Reconstructed hemiglossectomy defect 22 months after surgery in a 30-year-old woman, who has been followed up for 6.5 years.
Rectangle tongue template. Sides A, B, C, and D are in order of inset and “the line of tension” (red) is critical for establishing the rolling boundary between the tongue and floor of mouth. ANT FOM indicates anterior floor of mouth; DOR TONG, dorsal tongue; LAT TONG, lateral tongue; POS FOM, posterior floor of mouth; and VENT TONG, ventricular tongue.
Six administered questions that assess speech and swallowing function.
Bubble plots to assess relationship among 3 variables: tongue elevation, tongue protrusion, and functional speech and swallowing measures. For each patient, a bubble is plotted on the x-axis/y-axis coordinate of protrusion and elevation. Larger bubbles mean better (higher) speech and swallowing scores. A, Range of liquids. Better scores were found with a tongue elevation greater than 1.5 cm. B, Range of solids. Better scores were found with a tongue protrusion greater than 0.8 cm (P = .045). C, Eating in public. Better scores were found with a tongue protrusion greater than 0.8 cm.
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Chepeha DB, Teknos TN, Shargorodsky J, et al. Rectangle Tongue Template for Reconstruction of the Hemiglossectomy Defect. Arch Otolaryngol Head Neck Surg. 2008;134(9):993–998. doi:10.1001/archotol.134.9.993
To determine if a rectangular template free tissue transfer is effective for the reconstruction of the hemiglossectomy defect.
Prospective case series.
Tertiary care academic medical center.
A total of 13 patients (male to female ratio, 8:5; mean age, 55 years) presenting with squamous cell carcinoma of the oral tongue from May 2000 to December 2002.
Of the 13 patients, 7 received postoperative radiotherapy and 2 received prior radiotherapy. The radial forearm was the donor site in 11 patients and the lateral arm and anterolateral thigh in 1 patient each. The mean flap area was 50 cm2 (range, 24-80 cm2).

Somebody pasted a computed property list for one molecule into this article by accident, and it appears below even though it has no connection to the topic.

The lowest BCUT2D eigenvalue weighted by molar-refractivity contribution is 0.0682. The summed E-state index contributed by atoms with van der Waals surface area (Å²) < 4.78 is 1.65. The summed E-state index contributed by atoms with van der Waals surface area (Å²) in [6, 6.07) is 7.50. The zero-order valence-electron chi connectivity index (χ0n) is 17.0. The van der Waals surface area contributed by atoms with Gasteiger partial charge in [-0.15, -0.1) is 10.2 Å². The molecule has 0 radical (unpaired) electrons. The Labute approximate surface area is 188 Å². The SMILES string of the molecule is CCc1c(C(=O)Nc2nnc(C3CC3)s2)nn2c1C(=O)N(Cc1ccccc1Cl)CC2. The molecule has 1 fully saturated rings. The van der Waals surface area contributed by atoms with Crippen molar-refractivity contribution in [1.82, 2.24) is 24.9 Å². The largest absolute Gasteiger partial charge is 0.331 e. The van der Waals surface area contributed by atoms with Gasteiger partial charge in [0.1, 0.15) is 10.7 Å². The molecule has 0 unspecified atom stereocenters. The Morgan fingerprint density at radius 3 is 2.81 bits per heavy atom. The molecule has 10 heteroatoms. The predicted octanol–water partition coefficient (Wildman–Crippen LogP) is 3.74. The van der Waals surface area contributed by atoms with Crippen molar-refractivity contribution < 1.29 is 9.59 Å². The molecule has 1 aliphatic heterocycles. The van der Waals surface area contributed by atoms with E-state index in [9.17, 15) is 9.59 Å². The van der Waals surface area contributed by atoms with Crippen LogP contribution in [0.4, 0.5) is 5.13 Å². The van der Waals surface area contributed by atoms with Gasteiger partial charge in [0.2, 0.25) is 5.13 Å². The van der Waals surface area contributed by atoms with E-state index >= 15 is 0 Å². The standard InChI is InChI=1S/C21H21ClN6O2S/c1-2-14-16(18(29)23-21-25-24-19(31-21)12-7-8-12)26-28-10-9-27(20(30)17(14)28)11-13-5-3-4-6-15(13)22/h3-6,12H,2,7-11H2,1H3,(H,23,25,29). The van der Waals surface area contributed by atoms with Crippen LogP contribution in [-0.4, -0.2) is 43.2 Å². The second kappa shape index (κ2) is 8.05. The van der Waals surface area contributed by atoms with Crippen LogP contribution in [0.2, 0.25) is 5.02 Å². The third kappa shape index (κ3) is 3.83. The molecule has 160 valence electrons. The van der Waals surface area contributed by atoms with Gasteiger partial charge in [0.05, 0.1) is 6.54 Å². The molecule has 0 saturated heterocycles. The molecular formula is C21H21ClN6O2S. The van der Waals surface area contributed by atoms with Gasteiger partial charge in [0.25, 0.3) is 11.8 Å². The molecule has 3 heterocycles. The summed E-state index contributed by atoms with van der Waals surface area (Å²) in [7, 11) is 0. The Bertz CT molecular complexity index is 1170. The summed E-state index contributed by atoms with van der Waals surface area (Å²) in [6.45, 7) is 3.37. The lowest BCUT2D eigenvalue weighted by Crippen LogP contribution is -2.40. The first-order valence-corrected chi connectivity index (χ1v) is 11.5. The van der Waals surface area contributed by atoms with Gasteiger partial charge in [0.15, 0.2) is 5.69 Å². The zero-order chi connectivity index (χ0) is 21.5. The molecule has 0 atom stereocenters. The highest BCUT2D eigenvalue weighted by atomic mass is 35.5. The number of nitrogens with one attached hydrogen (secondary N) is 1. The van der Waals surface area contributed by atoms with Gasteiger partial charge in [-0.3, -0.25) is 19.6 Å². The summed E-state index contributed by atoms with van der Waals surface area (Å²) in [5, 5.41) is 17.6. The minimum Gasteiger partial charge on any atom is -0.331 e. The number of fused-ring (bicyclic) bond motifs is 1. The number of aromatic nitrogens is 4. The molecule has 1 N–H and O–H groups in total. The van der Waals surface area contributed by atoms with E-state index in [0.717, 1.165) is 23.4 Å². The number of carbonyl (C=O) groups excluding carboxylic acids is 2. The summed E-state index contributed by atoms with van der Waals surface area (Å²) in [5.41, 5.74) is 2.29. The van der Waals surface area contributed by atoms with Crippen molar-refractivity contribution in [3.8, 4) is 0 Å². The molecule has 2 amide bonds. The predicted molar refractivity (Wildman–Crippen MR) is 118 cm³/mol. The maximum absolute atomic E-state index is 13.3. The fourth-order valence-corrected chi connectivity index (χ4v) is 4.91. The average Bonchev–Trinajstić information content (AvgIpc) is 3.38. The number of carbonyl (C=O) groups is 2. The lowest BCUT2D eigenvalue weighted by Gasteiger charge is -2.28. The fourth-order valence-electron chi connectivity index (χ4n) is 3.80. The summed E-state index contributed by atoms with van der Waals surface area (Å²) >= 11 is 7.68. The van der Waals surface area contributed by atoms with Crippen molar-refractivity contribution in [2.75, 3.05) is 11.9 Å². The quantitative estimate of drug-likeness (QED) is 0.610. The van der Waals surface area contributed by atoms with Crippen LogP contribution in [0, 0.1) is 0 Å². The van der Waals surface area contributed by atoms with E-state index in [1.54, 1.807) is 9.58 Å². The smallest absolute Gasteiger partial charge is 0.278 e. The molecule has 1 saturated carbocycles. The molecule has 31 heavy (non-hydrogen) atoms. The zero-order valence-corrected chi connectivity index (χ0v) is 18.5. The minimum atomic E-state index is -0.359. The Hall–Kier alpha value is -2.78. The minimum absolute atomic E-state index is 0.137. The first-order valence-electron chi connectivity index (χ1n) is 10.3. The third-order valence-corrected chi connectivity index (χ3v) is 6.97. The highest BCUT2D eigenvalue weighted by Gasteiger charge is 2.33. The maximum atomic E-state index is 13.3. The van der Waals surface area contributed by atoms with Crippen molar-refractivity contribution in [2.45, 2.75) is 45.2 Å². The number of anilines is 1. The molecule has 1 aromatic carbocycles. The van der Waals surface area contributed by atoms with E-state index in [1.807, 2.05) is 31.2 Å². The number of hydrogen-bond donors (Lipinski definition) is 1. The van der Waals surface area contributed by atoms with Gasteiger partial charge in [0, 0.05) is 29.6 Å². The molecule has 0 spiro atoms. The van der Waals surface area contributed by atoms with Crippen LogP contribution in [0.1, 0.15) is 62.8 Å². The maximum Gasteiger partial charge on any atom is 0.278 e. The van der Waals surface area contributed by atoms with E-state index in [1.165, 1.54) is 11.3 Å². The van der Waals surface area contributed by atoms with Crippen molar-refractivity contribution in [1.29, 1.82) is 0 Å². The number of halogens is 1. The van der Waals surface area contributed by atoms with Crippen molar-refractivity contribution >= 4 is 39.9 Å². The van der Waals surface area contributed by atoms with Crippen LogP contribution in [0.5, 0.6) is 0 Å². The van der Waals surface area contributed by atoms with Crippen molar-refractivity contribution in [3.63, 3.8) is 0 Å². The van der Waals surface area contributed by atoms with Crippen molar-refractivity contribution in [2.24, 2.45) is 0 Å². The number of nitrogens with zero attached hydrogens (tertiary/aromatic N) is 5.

Main Outcome Measures
Major and minor complications, speech and swallowing assessment, oral cavity obliteration, premaxillary contact, tongue elevation, and tongue protrusion.
There were no major complications, and 2 of the 13 patients experienced minor complications. Of the 13 patients, 12 achieved the goals of oral cavity obliteration and premaxillary contact and resumed solid oral intake. One patient remained G-tube dependent owing to toxic effects from previous chemoradiation treatment. The mean tongue tip protrusion was 0.7 cm (range, 0-1.7 cm), and the mean elevation was 1.7 cm (range, 1-3 cm). Patients with protrusion greater than 0.8 cm had better swallowing scores for “range of solids” (5.8 of 6 vs 3.9 of 6; P = .045) and “eating in public” (4.6 of 5 vs 3.5 of 5; P = .10). The average patient resumed a full range of liquid and solid intake with minimal restrictions and believed that their speech was mostly understandable with occasional repetition.
The template-based rectangle tongue flap effectively restored speech and swallowing function in this group of patients. Tongue protrusion greater than 0.8 cm is associated with better swallowing results.